1950s in art  

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Train wreck at Montparnasse (October 22, 1895) by Studio Lévy and Sons.
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Train wreck at Montparnasse (October 22, 1895) by Studio Lévy and Sons.
20th century art, 1950s

In the early 1950s Jackson Pollock and Willem de Kooning were enormously influential. However by the late 1950s Barnett Newman and Mark Rothko's paintings became more in focus to the next generation.

Pop Art used the iconography of television, photography, comics, cinema and advertising. With its roots in dadaism, it started to take form towards the end of the 1950s when some European artists started to make the symbols and products of the world of advertising and propaganda the main subject of their artistic work. This return of figurative art, in opposition to the abstract expressionism that dominated the aesthetic scene since the end of World War II was dominated by Great Britain until the early 1960s when Andy Warhol, the most known artist of this movement began to show Pop Art in galleries in the United States.

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Abstract expressionism

Abstract expressionism was the first art movement specifically American to gain worldwide influence, was responsible for putting New York City in the centre on the artistic world, a place previously owned by Paris, France. This movement acquired its name for combining the German expressionism's emotional intensity with the anti-figurative aesthetic of the European abstract schools such as Futurism, Bauhaus and Synthetic Cubism. Jackson Pollock was one of the most influential painters of this movement, creating famous works such as No. 5, 1948.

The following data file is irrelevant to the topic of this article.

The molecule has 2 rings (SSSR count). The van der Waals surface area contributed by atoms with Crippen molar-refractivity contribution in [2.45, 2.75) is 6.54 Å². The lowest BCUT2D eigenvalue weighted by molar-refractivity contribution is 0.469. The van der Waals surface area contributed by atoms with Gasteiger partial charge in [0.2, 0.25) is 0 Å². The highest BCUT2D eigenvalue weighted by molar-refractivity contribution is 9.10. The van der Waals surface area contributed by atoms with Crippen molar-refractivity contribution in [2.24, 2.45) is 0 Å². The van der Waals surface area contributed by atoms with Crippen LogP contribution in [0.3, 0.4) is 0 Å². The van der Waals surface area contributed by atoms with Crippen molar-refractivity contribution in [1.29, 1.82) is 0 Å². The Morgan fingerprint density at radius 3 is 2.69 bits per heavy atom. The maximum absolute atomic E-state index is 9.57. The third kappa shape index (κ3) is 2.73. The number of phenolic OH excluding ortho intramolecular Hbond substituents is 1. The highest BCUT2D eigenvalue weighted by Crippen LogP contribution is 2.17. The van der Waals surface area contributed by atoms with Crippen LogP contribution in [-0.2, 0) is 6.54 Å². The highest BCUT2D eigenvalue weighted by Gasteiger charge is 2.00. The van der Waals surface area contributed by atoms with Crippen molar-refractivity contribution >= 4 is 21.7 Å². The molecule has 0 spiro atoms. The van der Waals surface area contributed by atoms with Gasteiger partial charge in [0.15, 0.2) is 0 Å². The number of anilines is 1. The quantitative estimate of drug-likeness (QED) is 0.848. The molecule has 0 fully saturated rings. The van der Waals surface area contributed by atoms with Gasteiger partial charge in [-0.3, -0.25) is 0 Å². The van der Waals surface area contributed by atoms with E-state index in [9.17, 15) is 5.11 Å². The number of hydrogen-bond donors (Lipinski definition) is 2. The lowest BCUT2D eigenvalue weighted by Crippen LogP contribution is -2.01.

Color Field

Color Field painting and Hard-edge painting followed close on the heels of Abstract expressionism, and became the idiom for new abstraction in painting during the late 1950s. The term second generation was applied to many abstract artists who were related to but following different painterly directions than the earliest abstract expressionists. In the early 1950s Jackson Pollock and Willem de Kooning were enormously influential. However by the late 1950s Barnett Newman and Mark Rothko's paintings became more in focus to the next generation.

Pop art

Pop art, with its roots in dadaism started to take form towards the end of the 1950s when some artists, after studying symbols and products of the world of propaganda in the United States, started to make them the main subject of their artistic work. That way, they used the most ostensive components of popular culture, with powerful influence in the daily life of the second half of the 20th century. It was the return of a figurative art, in opposition to the abstract expressionism that dominated the aesthetic scene since the end of World War II. Pop art used iconography of television, photography, comics, cinema and advertising. Andy Warhol was the most known artist of this movement, and in spite of it having initiated in the 50s, its most famous works date of the later decade.

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